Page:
The next three stories aren’t as good. Vylar Kaftan’s “The Sighted Watchmaker” is fine, and I’m sure it will be appealing to those who enjoy this kind of thing, but it wasn’t for me. It lost me with the Richard Dawkins epigraph and never quite managed to recapture my interests. I had already read “Infinite Love Engine” by Joseph Allen Hill in a recent issue of Lightspeed, but rereading it didn’t help me “get” it any better than I did the first time. I want to love the sheer weirdness of it, but it verges on a degree of psychedelia that makes it difficult to nail down exactly what the story is about. Still, I expect this is a story that I’ll return to again; I think maybe I just need to read it the right way and it will all make sense. “Unfamiliar Gods” by Adam-Troy Castro, with Judi B. Castro, is a mostly straightforward deal with the devil story, played for laughs and with an absurdist “twist,” but it’s not particularly funny or thoughtful.

Caroline M. Yoachim’s “Seven Wonders of a Once and Future World” covers some of the same thematic ground as “The Sighted Watchmaker,” but more effectively and with an interesting story structure that works well to break up Yoachim’s big ideas into easily digestible portions. “Golden Ring” by Karl Schroeder and “The Universe, Sung in Stars” by Kat Howard similarly work with ideas relating the nature of god and time, but neither of these approach the excellence of “Seven Wonders.” The Kat Howard story is beautifully written, but all the lovely, poetic prose in the world isn’t enough to make up for a somewhat trite premise.

From Alan Dean Foster comes the workmanlike but ultimately anti-climactic “Our Specialty is Xenogeology,” in which a Star Trek-ish team of space explorers almost make first contact but then think better of it. I expected to love A. Merc Rustad’s “Tomorrow When We See the Sun,” having liked all the previous work of theirs that I’ve read, but I didn’t. (Still can’t wait til I get my copy of their first short fiction collection, though. So You Want to Be a Robot and Other Stories came out May 2 from Lethe Press.) I barely remember Jack Campbell’s “Wakening Ouroboros” and Dan Abnett’s “The Frost Giant’s Data,” and together with the sadly unremarkable Kameron Hurley tale, “Warped Passages”—which is only notable due to its seeming connection to Hurley’s excellent space opera, The Stars Are Legion—they made for a finish to Cosmic Powers that wasn’t nearly as strong as its start.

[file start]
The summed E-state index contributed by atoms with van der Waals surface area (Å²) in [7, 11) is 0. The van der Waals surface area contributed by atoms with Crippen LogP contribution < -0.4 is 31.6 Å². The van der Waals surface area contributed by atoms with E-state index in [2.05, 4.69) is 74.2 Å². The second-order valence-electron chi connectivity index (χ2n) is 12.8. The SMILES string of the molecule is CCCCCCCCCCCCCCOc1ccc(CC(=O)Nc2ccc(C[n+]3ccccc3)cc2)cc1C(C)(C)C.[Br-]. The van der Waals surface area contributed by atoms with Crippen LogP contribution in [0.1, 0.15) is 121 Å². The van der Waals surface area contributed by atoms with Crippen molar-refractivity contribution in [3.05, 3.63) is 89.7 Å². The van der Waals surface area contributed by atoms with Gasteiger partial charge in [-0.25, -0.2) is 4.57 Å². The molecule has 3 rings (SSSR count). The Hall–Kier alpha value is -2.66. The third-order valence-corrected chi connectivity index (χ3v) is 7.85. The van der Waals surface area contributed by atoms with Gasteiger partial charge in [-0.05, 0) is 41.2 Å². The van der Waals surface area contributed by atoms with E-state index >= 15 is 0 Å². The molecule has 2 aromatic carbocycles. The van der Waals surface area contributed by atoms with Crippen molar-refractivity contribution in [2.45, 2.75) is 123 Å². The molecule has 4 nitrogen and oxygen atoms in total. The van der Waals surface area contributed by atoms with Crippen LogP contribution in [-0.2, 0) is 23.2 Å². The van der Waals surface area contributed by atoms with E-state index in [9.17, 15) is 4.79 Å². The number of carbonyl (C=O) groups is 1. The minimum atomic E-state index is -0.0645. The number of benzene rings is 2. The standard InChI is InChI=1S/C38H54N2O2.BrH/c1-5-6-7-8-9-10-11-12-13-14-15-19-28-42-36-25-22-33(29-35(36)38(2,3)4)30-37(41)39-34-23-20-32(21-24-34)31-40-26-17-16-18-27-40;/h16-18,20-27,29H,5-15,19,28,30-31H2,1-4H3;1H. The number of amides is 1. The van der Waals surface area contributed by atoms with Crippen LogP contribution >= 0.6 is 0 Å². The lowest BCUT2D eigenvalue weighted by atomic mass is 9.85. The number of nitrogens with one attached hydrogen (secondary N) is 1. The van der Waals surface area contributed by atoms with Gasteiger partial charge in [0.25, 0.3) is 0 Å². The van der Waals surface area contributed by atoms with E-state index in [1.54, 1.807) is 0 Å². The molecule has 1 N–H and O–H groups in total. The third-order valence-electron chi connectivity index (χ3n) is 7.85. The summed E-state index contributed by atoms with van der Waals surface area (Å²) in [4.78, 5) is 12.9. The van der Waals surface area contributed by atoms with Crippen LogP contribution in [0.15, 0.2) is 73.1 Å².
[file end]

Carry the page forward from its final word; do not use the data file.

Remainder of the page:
Fortunately, there’s still a few more excellent stories tucked in the middle. Seanan McGuire’s “Bring the Kids and Revisit the Past at the Traveling Retro Funfair!” is a cool, fun adventure with some high stakes. It’s perhaps a little too tidy, but I’d definitely be down to read the continuing adventures of these characters as a novel. Linda Nagata’s “Diamond and the World Breaker” has a similar tone and similarly high stakes, and I loved the exploration of the mother-daughter relationship between Diamond and Violetta. As the current parent of fourteen-year-old girl, I found the conflict relatable, and Nagata does a good job of capturing some of the frustration and joy of watching one’s child grow up. Sandwiched between these two stories is “The Dragon the Flew Out of the Sun” by Aliette de Bodard, a thoughtful musing on the long-term ways that war damages communities and families. It’s the story in the book that is least like any of the other stories collected here, but it resonates in a compelling way with the stories that immediately precede and follow it.

Finally, there’s a new Yoon Ha Lee story, “The Chameleon’s Gloves,” set in his Hexarchate universe but offering a very different perspective than what has been seen of that world so far. Before now, the Hexarchate stories have been very concerned with specifically military stories, with a lot of focus on the complex calendrical mathematics that fuel the Hexarchate’s technology, but “The Chameleon’s Gloves” is a bit smaller, more personal story centered around a character who is something of an outsider to all of that. It’s not my favorite thing Lee has ever written, and if you really want to get a good idea of his oeuvre you ought to pick up his superb 2013 collection, Conservation of Shadows, but it’s a great place to start, especially if you’ve only read Ninefox Gambit and not any of Lee’s short fiction.